Coalition working group member Dr. Lisa Iezzoni has a new book out called, “Making Their Days Happen.” Today, about 17 million Americans who live in their homes need assistance with daily activities because of disability. Lisa’s book is a deeply thoughtful elevation of voices often missing from our health care and policy discussions – the voices of paid personal assistance services workers and the consumers they support.
Here’s our interview with Lisa!
Q: Most Americans want to live in their homes and communities, but many people who need help with their daily activities find themselves living in nursing homes or other facilities. What makes it hard for people to stay in their homes and how has this changed over the years?
A: For many people with significant disability, staying in their own homes and communities is essential to their dignity – remaining in their familiar private spaces, following their own routines, with family and friends nearby. This preference seems self-evident for most people, especially when juxtaposed with the alternative of being institutionalized. Among European settlers in colonial times, families were expected to care in-home for their relatives with chronic disease or disability; much harsher realities confronted disabled indigenous people displaced from their lands, enslaved people with disability, and poor people without homes. The first almshouse for homeless people with disease or disability opened in Boston in 1662 and hundreds of others followed across America. Centuries later, the two major barriers keeping people with disability from staying in their homes remain similar – lacking families who can provide daily in-home care or the money to afford paid personal assistance services.
Q: Over three-quarters of Americans who need in-home support for activities of daily living receive this assistance from unpaid family members or friends, so-called “informal caregivers.” In contrast, paid personal assistance services (PAS) workers are a key resource for individuals with complex needs and/or limited social networks. Who are these “formal” caregivers? Why did you want to write a book about them?
A: The terminology for paid PAS workers is evolving and differs across regions and contexts; examples include “personal care assistants” and “home health aides.” In essence PAS workers provide critical support to people with significant disability who do not have adequate informal assistance to live in their homes and communities. Most PAS workers are women of color who earn low wages; many are immigrants. Much has been written about the impending gap between the need for home-based supportive services and the workforce available to meet this need. Over the last two decades, blue ribbon commissions of experts have convened to discuss this and other imminent crises of long-term services and supports in America. Yet something has been missing from their copious reports and pronouncements: the voices of PAS consumers with significant disability and of PAS workers. Also missing are detailed descriptions of exactly how consumers and PAS workers approach and view their intimate interactions in consumers’ bedrooms, bathrooms, kitchens, and behind closed doors, and what dignity looks like day-to-day to consumers and to workers. Bringing these missing voices into the light was why I wanted to write this book.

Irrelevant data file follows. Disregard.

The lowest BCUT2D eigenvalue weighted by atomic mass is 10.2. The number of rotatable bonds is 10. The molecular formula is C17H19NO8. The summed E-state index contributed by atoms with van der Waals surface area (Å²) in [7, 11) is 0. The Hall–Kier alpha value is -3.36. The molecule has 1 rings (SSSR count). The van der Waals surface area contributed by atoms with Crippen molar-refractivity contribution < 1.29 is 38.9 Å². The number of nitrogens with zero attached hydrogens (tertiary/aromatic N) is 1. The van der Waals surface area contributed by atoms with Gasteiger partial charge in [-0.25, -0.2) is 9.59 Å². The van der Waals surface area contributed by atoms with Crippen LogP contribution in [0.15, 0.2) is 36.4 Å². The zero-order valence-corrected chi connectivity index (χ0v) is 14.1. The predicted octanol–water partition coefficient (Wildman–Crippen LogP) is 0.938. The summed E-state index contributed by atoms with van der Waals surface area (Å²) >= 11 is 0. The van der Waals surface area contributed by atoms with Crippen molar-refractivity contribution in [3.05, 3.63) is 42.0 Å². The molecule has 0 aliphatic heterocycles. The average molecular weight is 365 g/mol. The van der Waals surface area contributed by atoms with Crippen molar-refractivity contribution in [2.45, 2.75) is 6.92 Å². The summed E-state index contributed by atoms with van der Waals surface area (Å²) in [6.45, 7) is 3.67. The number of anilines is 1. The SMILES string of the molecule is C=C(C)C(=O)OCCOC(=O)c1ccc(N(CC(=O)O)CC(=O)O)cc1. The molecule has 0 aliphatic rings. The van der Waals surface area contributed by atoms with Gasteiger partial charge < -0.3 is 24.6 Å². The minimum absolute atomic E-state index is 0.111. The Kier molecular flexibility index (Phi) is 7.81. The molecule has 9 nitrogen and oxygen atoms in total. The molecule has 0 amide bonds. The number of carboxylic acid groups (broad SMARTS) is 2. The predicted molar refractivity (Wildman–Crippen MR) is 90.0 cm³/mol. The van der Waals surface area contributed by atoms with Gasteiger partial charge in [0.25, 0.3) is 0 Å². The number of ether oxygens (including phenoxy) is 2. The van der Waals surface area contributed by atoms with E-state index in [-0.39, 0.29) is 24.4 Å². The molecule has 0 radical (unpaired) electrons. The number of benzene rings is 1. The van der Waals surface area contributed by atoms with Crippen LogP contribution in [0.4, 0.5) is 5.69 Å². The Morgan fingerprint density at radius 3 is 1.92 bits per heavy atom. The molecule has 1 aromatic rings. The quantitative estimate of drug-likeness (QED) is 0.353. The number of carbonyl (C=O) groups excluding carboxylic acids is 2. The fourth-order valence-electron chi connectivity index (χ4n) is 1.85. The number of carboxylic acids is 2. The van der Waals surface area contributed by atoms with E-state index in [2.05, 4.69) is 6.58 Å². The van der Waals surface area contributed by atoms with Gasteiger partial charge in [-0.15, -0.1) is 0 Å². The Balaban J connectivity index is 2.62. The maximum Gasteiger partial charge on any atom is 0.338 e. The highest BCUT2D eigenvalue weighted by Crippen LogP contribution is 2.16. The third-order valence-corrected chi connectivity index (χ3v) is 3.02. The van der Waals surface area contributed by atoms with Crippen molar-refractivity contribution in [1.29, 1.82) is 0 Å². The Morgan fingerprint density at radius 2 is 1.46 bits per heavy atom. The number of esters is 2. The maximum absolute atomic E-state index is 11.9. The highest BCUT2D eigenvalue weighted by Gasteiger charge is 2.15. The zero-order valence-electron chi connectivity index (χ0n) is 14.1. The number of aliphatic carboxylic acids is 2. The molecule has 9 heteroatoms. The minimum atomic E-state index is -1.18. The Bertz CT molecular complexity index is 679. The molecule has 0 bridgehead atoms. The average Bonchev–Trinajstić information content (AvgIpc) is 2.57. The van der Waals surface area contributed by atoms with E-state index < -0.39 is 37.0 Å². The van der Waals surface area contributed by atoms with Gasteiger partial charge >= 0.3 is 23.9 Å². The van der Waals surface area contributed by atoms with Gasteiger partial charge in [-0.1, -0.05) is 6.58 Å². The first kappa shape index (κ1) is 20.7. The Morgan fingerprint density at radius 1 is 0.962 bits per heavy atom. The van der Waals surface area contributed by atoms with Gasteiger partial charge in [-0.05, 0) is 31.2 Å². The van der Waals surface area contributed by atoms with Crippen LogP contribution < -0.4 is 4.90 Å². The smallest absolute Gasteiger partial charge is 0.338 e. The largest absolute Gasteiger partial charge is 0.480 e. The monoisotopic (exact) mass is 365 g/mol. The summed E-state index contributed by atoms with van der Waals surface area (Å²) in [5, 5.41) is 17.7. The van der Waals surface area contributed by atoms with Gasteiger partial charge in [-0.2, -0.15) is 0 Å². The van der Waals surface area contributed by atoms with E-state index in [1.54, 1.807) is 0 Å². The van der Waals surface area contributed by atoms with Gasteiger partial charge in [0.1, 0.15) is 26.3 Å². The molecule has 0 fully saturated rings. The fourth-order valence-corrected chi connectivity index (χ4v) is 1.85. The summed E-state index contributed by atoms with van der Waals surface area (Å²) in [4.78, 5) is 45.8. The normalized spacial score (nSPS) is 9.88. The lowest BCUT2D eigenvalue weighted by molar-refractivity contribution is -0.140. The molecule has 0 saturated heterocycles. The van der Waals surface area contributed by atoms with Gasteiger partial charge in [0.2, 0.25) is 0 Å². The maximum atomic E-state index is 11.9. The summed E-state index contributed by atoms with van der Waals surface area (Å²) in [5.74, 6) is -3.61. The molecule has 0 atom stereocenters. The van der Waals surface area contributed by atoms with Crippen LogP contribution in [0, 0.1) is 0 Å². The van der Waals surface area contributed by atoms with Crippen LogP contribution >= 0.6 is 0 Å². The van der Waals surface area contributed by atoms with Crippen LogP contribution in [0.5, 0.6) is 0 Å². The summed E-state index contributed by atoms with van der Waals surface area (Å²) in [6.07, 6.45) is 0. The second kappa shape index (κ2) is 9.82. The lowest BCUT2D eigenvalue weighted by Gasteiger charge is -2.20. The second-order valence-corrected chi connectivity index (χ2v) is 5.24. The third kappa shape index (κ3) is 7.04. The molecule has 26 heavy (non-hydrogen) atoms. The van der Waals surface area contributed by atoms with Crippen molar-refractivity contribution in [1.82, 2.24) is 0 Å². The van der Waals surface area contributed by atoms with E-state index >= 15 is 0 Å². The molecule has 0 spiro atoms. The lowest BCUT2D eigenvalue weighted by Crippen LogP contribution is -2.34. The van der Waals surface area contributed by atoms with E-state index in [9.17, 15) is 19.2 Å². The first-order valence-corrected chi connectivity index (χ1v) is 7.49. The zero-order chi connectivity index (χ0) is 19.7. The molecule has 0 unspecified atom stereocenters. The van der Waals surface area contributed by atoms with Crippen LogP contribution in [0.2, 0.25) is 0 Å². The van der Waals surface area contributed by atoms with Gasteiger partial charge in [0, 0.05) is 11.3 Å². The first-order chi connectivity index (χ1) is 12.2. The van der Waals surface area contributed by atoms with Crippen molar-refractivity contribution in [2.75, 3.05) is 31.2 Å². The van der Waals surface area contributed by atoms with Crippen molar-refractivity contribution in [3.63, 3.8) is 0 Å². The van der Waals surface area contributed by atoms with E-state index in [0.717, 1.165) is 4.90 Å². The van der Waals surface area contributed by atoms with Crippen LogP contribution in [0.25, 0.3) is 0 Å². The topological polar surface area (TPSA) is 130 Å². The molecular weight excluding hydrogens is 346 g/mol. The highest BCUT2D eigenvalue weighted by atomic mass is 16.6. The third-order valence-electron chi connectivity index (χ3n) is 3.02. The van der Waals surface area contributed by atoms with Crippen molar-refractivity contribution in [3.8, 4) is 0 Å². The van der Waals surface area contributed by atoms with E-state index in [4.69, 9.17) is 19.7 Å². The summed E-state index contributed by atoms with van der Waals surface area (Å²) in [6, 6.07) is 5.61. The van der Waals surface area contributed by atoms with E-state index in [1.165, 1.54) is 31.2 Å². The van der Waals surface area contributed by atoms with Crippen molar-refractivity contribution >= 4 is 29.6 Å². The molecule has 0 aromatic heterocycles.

Q: You interviewed more than 40 people for this book, including both PAS consumers and workers. What do you hope readers come away with after immersing themselves in their lives?
A: The book uses stories I heard from PAS consumers and workers to make the basic point that all policies are personal – health care policies, labor policies, housing and transportation policies. These policies affect real people in significant ways. I dedicated the book to my friend Michael, who is completely paralyzed below his neck from primary progressive multiple sclerosis, and his longest-serving PAS worker, Nelita. From watching them across more than a decade, I learned so much. Nelita, who had immigrated from Haiti many years ago, always had two or three jobs to make ends meet. She worked more than 12 hours per day six days each week, her only respite on the sabbath. Across the years, she had minimal or no health insurance or other employment benefits. Despite this, she and her husband put their son through nursing school, and he is now headed to graduate school.
I looked the other day, and in 2020 the hourly wage for PAS workers was $13.02 according to the Bureau of Labor Statistics. Annual earnings were about $27,000. I want to underscore a central irony about PAS, which winds throughout the book. On the one hand, PAS is low-wage, physically demanding work, currently with few opportunities for career growth. The work is often stigmatized by its association with gender roles and the intimate tasks performed, supporting the most basic functions of the human body. On the other hand, people like my friend Michael literally could not live without his paid PAS workers. They not only support his daily activities but also they have identified health problems that could have dramatically worsened without immediate clinical attention. Thus, the discordance between how disabled people view PAS and the worth ascribed by society, as measured in wages, public recognition, and prestige, is vast.